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Economic Substance Doctrine: Complying With U.S., European Union, Cayman Islands, Nevis, and BVI Guidelines

Recording of a 110-minute CPE webinar with Q&A

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Conducted on Tuesday, May 30, 2023

Recorded event now available

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This webinar will review the economic substance doctrine from the perspective of the U.S., EU, and offshore jurisdictions. Our panel of global tax attorneys will explain how to comply with the U.S. economic substance rules, European directives, and similar requirements of other offshore locations, including the British Virgin Islands, Cayman Islands and Nevis.


Codified in 2010, IRC Section 7701(o), the economic substance doctrine continues to be a critical element of international tax planning. What constitutes economic substance, however, remains primarily defined by case law which purports, "Whether we respect a taxpayer's characterization of a transaction depends upon whether the characterization represents and is supported by a bona fide transaction with economic substance, … and not shaped solely or primarily by tax avoidance features… .” Frank Lyon Co. v. U.S.

Transactions not having economic substance and not disclosed could be subjected to a 40 percent penalty in the U.S. if reasonable cause and good faith do not exist. The penalty can be reduced if the transaction is disclosed on Form 8275, Disclosure Statement, and the position has at least a reasonable basis. A reasonable cause exception is not a viable defense from these penalties.

In addition to the U.S., other countries have their own directives concerning the substance of transactions. In 2016, members of the EU adopted the Anti-Tax Avoidance Directive to coordinate and harmonize taxation and to meet OECD recommendations. The directive includes rules concerning CFCs, hybrid mismatches, exit taxes, and more. Tax advisers working with multinational taxpayers must consider the potential impact of the economic substance doctrine abroad and in the U.S.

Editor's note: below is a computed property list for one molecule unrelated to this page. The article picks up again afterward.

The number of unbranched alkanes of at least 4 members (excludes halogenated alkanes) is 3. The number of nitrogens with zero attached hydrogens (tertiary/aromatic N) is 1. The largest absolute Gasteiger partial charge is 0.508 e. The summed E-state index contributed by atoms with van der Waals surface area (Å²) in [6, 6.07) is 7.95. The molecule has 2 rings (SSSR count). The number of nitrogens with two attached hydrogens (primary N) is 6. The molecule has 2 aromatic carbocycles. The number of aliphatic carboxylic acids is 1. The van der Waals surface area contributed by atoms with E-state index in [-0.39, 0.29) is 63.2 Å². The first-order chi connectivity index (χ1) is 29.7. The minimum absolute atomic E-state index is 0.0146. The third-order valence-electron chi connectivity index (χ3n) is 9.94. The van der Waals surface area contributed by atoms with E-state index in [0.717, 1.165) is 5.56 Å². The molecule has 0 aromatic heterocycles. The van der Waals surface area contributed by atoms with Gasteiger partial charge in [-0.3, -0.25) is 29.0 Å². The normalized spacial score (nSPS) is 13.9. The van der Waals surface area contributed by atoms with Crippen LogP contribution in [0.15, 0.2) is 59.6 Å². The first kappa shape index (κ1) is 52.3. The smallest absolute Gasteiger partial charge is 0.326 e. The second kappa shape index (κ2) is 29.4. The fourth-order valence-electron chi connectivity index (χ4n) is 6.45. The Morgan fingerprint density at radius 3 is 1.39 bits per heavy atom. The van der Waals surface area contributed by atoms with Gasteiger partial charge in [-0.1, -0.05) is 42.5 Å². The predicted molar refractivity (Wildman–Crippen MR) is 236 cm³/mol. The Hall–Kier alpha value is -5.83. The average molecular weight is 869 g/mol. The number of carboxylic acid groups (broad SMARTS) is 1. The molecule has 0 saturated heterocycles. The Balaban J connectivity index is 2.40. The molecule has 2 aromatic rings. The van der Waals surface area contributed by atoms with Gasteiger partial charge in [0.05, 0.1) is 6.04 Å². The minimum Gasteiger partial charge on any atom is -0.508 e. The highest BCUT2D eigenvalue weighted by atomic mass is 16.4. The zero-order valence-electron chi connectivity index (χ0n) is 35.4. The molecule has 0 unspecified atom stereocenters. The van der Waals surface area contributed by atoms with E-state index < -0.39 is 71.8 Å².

Listen as our panel of international tax lawyers from the U.S. and abroad discusses complying with the economic substance doctrine for businesses operating in the U.S. and overseas.



  1. Economic substance: introduction
    1. U.S. rules on economic substance
    2. Evolution and codification
    3. Case law
  2. European directives
    1. Danish cases
    2. Noncooperative jurisdictions
    3. Anti-Tax Avoidance Directive (ATAD)
    4. DAC 6
    5. The Unshell Directive
  3. Offshore economic substance
    1. Cayman Islands
    2. Nevis
    3. British Virgin Islands


The panel will cover these and other critical issues:

  • Pertinent U.S. case law relative to the economic substance doctrine
  • The two prong compliance test for economic substance
  • European directives including The Unshell Directive and ATAD
  • Complying with economic substance guidelines in the Cayman Islands and BVI
  • Best practices to meet economic substance guidelines in the U.S. and abroad


Heyvaert, Werner
Werner Heyvaert

Partner, Tax

Mr. Heyvaert is a partner at AKD and has 35 years of experience in Belgian and international tax law and specialises in...  |  Read More

Payne, David
David Payne

Global Head of Governance
Bolder Group

Mr. Payne has been working in the corporate, fiduciary, legal, trust, financial and alternative financial services...  |  Read More

Ruchelman, Stanley
Stanley C. Ruchelman


Mr. Ruchelman concentrates his practice in the area of tax planning for transactional business operations, with...  |  Read More

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